This looks like getting curious about your resistance. And all resistance is, is an unwillingness to feel, so rather than allow emotion, you retreat from it.

What do you do when that emotion shows up? Do you drink? Do you eat? Do you busy yourself with work? Do you pick a fight with your spouse? What are the emotions that you have a lot of resistance to?

I’ve taught movement for over 20 years in my career. And one of the things I always used to use as a teaching strategy to get a client to understand a movement better, is I would ask them to do it in the opposite way that I ultimately wanted them to do it in. I always think about this in my teaching and coaching now. What would the opposite look like? So the opposite of feeling emotion is all the things I mentioned earlier: retreating, avoiding, judging…

What would change for you if you could stay with the emotion for a few minutes, instead of seeking pleasure to immediately feel better? Here’s what I think would happen: It would start to dissipate and lose its power.

Once you feel an emotion and you get curious about it, it’s done its work. It has relayed its message to you. But if you continue to resist and avoid, that emotion knocks harder and louder because you’re not paying attention. Emotions are very determined messengers. Ignoring it doesn’t make it go away, it makes it actually get more disruptive.

 

3. Ask questions about your emotions

After we observe and lean in, we start asking really good questions. Why am I feeling this? Why is this emotion here? Am I making this hurt more than is necessary? What am I choosing to make this emotion mean? Why am I afraid of it, or unwilling to feel it?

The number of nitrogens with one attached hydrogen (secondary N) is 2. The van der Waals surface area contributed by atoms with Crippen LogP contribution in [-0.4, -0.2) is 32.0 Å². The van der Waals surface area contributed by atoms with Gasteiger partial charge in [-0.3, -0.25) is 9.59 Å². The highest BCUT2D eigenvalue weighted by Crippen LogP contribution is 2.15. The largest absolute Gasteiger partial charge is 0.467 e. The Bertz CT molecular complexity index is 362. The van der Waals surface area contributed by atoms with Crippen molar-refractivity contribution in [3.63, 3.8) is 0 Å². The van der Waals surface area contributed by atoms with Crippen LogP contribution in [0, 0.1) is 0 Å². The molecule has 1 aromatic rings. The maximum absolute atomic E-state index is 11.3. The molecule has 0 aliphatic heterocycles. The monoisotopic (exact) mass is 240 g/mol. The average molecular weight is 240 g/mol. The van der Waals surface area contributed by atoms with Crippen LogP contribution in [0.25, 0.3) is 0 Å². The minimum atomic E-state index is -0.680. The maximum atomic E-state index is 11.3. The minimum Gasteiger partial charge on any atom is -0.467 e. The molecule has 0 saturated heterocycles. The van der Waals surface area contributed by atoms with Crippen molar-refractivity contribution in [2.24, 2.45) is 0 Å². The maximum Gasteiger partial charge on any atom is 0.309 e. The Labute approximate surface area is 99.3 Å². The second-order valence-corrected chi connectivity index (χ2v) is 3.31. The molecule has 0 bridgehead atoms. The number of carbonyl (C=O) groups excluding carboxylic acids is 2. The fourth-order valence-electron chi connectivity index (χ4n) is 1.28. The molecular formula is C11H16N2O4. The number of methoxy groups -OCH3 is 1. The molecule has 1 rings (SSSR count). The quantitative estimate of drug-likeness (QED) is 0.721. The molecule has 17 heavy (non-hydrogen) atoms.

Emotion is simply a vibration in the human body. Emotions have never killed you, even though I know sometimes it feels that way. However, what you do to avoid them or to numb them, that stuff kills you.

 

4. Choose your response

Based on the answer to those questions and what you know now, how do you want to proceed? How can you honor this emotion and your health simultaneously?

For example, when I’m feeling stressed I could drink, I could eat, I could busy myself with more work… None of which is going to support my health. So sleep is usually my number one go-to, because it always helps me to unpack stress. Sometimes I need to sit down and write a list of everything that I’m processing to get it out of my brain, or I need to have a conversation to verbally process it with somebody else.

All of those things allow me to process the emotion and honor my health simultaneously, in a way that nourishes my wellbeing rather than destroys it.

 

 

Think about that. What if you really stopped fearing emotion? How would you show up differently in your life if you were willing to feel any emotion all the way through? How would you start living your life differently?

When you practice granting yourself permission to feel emotion, you will start pursuing discomfort on purpose in order to change your life. You won’t avoid the walk that you’ve scheduled at noon, going to the gym, cooking that new healthy meal that you decided to make for your family tonight. You won’t avoid putting yourself to bed earlier even though it’s a little uncomfortable and inconvenient.

You really start living your life when you give yourself permission to feel, because you take full ownership for how you’re showing up. And you take full ownership for your emotions having a seat at the table.

This is what I help my clients do. So if you are reading this and realizing that a big part of the reason that you’re not feeling well and you’re not taking better care of yourself is because you are reacting, avoiding, distracting from emotion… You should check out Rumble & Rise, which is my amazing private community.